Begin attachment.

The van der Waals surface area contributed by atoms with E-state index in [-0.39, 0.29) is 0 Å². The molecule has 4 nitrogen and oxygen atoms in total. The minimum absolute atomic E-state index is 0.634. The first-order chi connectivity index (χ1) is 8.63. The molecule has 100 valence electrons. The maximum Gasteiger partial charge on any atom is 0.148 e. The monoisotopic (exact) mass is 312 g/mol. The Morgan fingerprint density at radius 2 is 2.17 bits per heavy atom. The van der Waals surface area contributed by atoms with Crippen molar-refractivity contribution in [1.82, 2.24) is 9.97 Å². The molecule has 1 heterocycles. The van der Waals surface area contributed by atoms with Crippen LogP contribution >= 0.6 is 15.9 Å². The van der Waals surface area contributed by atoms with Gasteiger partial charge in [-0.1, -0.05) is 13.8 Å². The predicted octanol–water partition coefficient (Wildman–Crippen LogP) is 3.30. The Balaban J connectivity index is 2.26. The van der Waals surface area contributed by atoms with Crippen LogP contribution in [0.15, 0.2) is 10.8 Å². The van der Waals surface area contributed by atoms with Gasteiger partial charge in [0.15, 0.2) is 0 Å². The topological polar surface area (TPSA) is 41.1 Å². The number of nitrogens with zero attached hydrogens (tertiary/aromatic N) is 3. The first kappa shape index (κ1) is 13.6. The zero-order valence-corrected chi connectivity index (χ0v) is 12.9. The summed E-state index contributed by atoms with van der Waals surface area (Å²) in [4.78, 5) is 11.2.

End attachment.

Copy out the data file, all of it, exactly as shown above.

The van der Waals surface area contributed by atoms with E-state index in [-0.39, 0.29) is 0 Å². The molecule has 4 nitrogen and oxygen atoms in total. The minimum absolute atomic E-state index is 0.634. The first-order chi connectivity index (χ1) is 8.63. The molecule has 100 valence electrons. The maximum Gasteiger partial charge on any atom is 0.148 e. The monoisotopic (exact) mass is 312 g/mol. The Morgan fingerprint density at radius 2 is 2.17 bits per heavy atom. The van der Waals surface area contributed by atoms with Crippen molar-refractivity contribution in [1.82, 2.24) is 9.97 Å². The molecule has 1 heterocycles. The van der Waals surface area contributed by atoms with Crippen LogP contribution >= 0.6 is 15.9 Å². The van der Waals surface area contributed by atoms with Gasteiger partial charge in [-0.1, -0.05) is 13.8 Å². The predicted octanol–water partition coefficient (Wildman–Crippen LogP) is 3.30. The Balaban J connectivity index is 2.26. The van der Waals surface area contributed by atoms with Crippen LogP contribution in [0.15, 0.2) is 10.8 Å². The van der Waals surface area contributed by atoms with Gasteiger partial charge in [0.15, 0.2) is 0 Å². The topological polar surface area (TPSA) is 41.1 Å². The number of nitrogens with zero attached hydrogens (tertiary/aromatic N) is 3. The first kappa shape index (κ1) is 13.6. The zero-order valence-corrected chi connectivity index (χ0v) is 12.9. The summed E-state index contributed by atoms with van der Waals surface area (Å²) in [4.78, 5) is 11.2.